Opinion

Letters to the Editor: May 9. 2012

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Student loans are financial shackles on the young

Re: "Fixing the problems in student lending, May 2

I've paid $13,000 to Sallie Mae on a loan of $13,000 for graduate school. (That's after paying many thousands of dollars prior to loan consolidation.) I now owe $29,000 due to a sequence of economic hardship forbearance periods. My interest rate is set at 9 percent.

I'm a journalist who graduated just as that industry began its freefall. Then the entire economy tanked.

Why would a government allow monetary shackles to accompany one's education? It's not our fault the world has been heisted by the greedy.

Karen Chaffraix

Warrenton

Why can't people have both jobs and pensions?

Re: "Times journalists fight for pensions, paper be damned," Editorial, April 25

I was sorry to read your editorial saying that the New York Times must choose between pensions and survival -- and criticizing its employees for wanting both as part of the American dream.Millions of Americans also want to find ways to keep both their jobs and their pensions.This is not an impossible dream, as hundreds of companies have managed to restructure and survive without eliminating their pension plans.

When companies have to sharpen their pencils to compete, it's tempting and sometimes necessary to sacrifice tomorrow's retirement in order to reduce today's costs.But plenty of companies have found ways to preserve pensions while reducing their costs.We should support -- not dismiss -- those efforts.

Companies know they can handle pension administration and investment decisions better than the average employee, but many companies want employees to share the risk.For them, hybrid plans combine the benefits of traditional pensions and 401(k)-type plans.

There are plenty of companies that leave employees to fend for themselves by offering a 401(k), matching employees' contributions, and forcing them to decide how much to save and how to invest it.But the result hasn't been more retirement savings or more secure retirements -- it's been less.

Retirement security requires that everyone do their part. We're living longer, so individuals will have to save more. Business needs to offer plans that make it easier for employees to save. Government doesn't' require retirement plans, but it can encourage companies to keep existing plans and try new approaches.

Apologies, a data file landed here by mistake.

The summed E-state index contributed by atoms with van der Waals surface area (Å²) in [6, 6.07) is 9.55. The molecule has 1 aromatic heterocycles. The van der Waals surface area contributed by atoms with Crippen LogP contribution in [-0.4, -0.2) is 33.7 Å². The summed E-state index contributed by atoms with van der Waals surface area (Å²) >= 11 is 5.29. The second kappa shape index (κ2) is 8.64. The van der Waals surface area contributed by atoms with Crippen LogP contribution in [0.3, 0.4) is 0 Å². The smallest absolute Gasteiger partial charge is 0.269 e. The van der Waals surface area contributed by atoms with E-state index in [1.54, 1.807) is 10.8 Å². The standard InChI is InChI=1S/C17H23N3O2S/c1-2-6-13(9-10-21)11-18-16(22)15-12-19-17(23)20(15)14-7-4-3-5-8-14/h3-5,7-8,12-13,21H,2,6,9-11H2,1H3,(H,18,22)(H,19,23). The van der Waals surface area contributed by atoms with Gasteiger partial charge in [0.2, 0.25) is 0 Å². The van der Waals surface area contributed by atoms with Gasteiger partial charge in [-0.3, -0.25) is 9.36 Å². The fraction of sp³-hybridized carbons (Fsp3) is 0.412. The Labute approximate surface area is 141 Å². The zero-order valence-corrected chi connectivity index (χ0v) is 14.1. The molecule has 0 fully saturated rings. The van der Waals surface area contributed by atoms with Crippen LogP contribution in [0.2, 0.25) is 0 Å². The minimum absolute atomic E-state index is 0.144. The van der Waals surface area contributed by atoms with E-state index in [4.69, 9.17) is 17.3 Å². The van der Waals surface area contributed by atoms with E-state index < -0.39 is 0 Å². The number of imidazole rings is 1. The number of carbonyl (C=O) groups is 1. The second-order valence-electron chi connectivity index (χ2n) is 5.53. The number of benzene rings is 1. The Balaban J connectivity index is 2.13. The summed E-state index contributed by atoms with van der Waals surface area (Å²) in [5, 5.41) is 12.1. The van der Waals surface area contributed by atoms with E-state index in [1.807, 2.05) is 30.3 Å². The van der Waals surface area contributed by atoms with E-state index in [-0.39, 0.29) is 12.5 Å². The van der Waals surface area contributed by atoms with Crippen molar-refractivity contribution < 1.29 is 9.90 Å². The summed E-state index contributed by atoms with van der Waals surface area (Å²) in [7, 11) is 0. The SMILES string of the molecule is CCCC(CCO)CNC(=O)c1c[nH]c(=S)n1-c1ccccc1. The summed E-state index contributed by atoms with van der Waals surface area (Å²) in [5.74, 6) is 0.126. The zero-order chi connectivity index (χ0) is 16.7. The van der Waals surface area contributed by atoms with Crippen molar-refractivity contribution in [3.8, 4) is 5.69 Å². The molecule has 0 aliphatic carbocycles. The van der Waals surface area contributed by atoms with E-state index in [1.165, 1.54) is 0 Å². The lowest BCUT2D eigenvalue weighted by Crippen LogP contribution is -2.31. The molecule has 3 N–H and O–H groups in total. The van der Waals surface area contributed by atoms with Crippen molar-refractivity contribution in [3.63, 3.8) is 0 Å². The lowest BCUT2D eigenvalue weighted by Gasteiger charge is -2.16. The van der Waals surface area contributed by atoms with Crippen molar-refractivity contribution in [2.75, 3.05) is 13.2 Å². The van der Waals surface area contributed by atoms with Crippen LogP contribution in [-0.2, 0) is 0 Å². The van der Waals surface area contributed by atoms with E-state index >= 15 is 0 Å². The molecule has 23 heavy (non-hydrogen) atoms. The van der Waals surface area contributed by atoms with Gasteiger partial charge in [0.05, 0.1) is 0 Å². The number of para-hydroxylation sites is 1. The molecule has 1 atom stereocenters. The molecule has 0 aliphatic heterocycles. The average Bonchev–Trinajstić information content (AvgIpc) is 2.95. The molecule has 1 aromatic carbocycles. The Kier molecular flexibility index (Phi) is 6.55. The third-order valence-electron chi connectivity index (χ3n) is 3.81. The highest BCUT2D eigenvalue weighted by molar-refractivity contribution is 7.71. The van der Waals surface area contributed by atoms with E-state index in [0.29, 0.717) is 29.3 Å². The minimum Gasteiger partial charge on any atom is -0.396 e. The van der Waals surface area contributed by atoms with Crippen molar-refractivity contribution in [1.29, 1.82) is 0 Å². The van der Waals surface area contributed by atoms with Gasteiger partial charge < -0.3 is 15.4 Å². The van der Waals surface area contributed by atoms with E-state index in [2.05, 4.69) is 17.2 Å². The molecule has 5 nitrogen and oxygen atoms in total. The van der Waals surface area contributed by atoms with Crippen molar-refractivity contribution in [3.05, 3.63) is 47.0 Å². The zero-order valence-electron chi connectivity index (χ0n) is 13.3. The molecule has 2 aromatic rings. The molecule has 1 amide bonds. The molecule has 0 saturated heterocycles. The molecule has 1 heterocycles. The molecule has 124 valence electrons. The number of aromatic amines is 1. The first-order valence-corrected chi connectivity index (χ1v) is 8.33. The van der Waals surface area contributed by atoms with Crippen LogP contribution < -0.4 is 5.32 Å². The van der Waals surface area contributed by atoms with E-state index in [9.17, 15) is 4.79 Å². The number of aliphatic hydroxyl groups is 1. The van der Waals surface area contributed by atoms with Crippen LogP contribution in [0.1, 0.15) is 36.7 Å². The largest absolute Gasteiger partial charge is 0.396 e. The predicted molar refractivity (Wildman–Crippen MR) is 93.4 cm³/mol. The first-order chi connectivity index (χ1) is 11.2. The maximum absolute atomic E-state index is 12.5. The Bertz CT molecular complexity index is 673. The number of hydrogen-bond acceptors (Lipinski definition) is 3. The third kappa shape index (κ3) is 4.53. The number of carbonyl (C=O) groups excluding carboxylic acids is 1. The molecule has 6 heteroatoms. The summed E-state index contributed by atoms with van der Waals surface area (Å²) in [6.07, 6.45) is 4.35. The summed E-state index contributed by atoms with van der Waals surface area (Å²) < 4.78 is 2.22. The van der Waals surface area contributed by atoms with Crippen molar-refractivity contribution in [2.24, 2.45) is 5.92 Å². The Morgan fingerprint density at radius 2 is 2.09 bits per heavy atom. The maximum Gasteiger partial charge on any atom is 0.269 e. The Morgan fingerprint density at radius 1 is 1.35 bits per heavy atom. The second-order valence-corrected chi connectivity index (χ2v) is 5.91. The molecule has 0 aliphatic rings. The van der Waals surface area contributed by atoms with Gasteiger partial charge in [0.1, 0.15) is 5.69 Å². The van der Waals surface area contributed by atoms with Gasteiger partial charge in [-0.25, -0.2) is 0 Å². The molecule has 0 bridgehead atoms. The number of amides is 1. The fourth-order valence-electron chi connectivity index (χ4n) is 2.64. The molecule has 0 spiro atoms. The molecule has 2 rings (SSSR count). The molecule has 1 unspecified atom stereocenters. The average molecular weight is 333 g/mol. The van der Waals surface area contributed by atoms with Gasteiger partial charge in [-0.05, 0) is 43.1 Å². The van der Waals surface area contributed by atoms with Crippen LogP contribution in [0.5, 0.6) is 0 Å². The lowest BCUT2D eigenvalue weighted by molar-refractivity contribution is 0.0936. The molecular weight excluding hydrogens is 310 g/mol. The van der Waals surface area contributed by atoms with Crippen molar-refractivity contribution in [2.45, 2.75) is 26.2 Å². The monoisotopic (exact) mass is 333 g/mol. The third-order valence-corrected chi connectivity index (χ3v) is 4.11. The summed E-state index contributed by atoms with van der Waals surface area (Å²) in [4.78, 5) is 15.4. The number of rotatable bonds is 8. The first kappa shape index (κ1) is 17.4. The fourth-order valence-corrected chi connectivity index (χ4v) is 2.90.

If everyone does their part, we can have both competitive companies and secure retirements. And that's no dream.

Josh Gotbaum

Director,

Pension Benefit Guaranty Corporation

Lawmakers failed to protect their constituents

Re: "O'Malley's wind power legislation dies," April 7

As a Maryland resident and environmental advocate, I was extremely disappointed to watch the Maryland Senate decline to vote on the Offshore Wind Energy Act of 2012. Regardless of their political agenda or views on global warming, the fact that our legislative body did not pass a bill that is proven to prevent over 220 premature deaths over the course of 20 years is disturbing and unsettling.

Right now, 569 premature deaths occur every year due to Maryland's coal-fired generators. An offshore wind farm would greatly reduce our state's reliance on this toxic energy and diversify our energy sources. By not passing this bill, senators allowed Maryland to continue to deteriorate at the hand of pollution.

What is done is done for 2012, but we need to hold our legislators to their promise to protect us and make sure they vote for offshore wind in 2013.

Julia Benjamin

College Park

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